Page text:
After an intensive discussion, an agreement was reached. The Arabs could keep the disputed well at the edge of the kibbutz. The Jews would fence in the area described in the deed, and the tribe was free to graze their herds everywhere else. As a gesture of goodwill, the Jews would pay the sheik compensative damages, a onetime payment of 500 pounds. In return, the Arabs would sign a document attesting that the settlers of Shoshana were the sole and rightful owners of the acreage. The sheik also promised to return Ben Zion’s horse and his rifle.

“There were two rifles,” Tevye reminded Perchik in Russian.

“It is best not to embarrass him,” Perchik answered.

About the Author: Tzvi Fishman was awarded the Israel Ministry of Education Prize for Creativity and Jewish Culture for his novel "Tevye in the Promised Land." A wide selection of his books are available at Amazon.


If you don't see your comment after publishing it, refresh the page.

Our comments section is intended for meaningful responses and debates in a civilized manner. We ask that you respect the fact that we are a religious Jewish website and avoid inappropriate language at all cost.

If you promote any foreign religions, gods or messiahs, lies about Israel, anti-Semitism, or advocate violence (except against terrorists), your permission to comment may be revoked.

No Responses to “Tevye in the Promised Land, Chapter Eighteen: Peace in the Middle East”

Comments are closed.

Current Top Story
PUG Meeting
Abbas Reshuffles Unity Govt with Hamas, Claims ISIS Is Already in Gaza, ‘No Sense Denying It’
Latest Sections Stories

We studied his seforim together, we listened to famous cantorial masters and we spoke of his illustrious yichus, his pedigree, dating back to the famous commentator, Rashi.

Singer-Saul-Jay-logo-NEW

Jews who were considered, but not ultimately selected, include Woody Allen, Saul Bellow, David Ben-Gurion, Marc Chagall, Anne Frank, and Barbra Streisand.

Personally I wish that I had a mother like my wife.

What’s the difference between the first and second ten-year-old?

What makes this diary so historically significant is that it is not just the private memoir of Dr. Seidman. Rather, it is a reflection of the suffering of Klal Yisrael at that time.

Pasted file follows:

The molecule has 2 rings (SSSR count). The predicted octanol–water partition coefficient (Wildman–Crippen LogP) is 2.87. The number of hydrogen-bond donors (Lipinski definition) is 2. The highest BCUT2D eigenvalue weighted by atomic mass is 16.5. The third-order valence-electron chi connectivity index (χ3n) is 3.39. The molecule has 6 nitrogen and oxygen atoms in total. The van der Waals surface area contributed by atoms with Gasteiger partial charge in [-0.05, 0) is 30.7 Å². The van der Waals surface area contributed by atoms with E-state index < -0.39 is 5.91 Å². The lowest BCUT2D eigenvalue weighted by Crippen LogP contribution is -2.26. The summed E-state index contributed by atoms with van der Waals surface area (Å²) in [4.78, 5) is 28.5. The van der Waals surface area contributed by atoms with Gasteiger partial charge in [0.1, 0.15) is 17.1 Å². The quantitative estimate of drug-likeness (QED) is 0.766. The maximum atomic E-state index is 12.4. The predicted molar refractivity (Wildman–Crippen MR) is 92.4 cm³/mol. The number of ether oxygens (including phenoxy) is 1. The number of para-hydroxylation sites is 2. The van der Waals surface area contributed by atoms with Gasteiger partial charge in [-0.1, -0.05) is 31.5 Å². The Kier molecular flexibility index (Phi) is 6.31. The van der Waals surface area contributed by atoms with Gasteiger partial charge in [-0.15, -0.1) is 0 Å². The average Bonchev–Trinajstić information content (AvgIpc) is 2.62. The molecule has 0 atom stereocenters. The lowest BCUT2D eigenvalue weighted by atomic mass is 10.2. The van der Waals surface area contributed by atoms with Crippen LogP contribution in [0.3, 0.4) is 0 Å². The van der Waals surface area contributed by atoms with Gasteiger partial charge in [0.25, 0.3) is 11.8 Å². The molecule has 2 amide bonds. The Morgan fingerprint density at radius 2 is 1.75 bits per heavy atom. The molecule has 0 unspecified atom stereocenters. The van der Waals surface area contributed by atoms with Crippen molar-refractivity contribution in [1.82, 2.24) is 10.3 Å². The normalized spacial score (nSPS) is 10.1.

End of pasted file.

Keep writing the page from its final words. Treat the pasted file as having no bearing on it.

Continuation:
Rabbi Lau is a world class speaker. When he relates stories, even concentration camp stories, the audience is mesmerized. As we would soon discover, he is in the movie as well.

Each essay, some adapted from lectures Furst prepared for live audiences, begins with several basic questions around a key topic.

For the last several years, four Jewish schools in the Baltimore Jewish community have been expelling students who have not received their vaccinations.

“We can’t wait for session II to begin” said camp director Mrs. Judy Neufeld.

Chabad Chayil wishes all a happy and healthy remainder of summer.

More Articles from Tzvi Fishman
011-OT-Maps-Israel-Tribes

One must view the settlement of Israel in a positive light. Thinking otherwise is a grievous sin.

Japanese-American child en route to an "assembly center", Spring 1942

Detention Camps for US Jews? Sounds farfetched but it did to Japanese-Americans during WW II as well

Torah wasn’t given to be kept in Sinai; Brooklyn or Beverly Hills-It was meant to be kept in Israel!

Rebbe Nachman’s stories awaken the sleeping; our film of his stories has the power to wake the world

Going to Mt of Olives cemetery was like visiting Jurassic Park in a jeep with dinosaurs rampaging

To boost aliya, Israel will encourage Marshall’s, Costco, K Mart & Entenmann’s Bakeries to open here

Of course there’s air in America, but it isn’t the holy air of Eretz Yisrael.

The warnings came true: Among the 1000 released terrorists, many returned to terror activity

Printed from: http://www.jewishpress.com/sections/books/the-book-shelf/tevye-in-the-promised-land-books/tevye-in-the-promised-land-chapter-eighteen-peace-in-the-middle-east/2012/10/25/

Scan this QR code to visit this page online: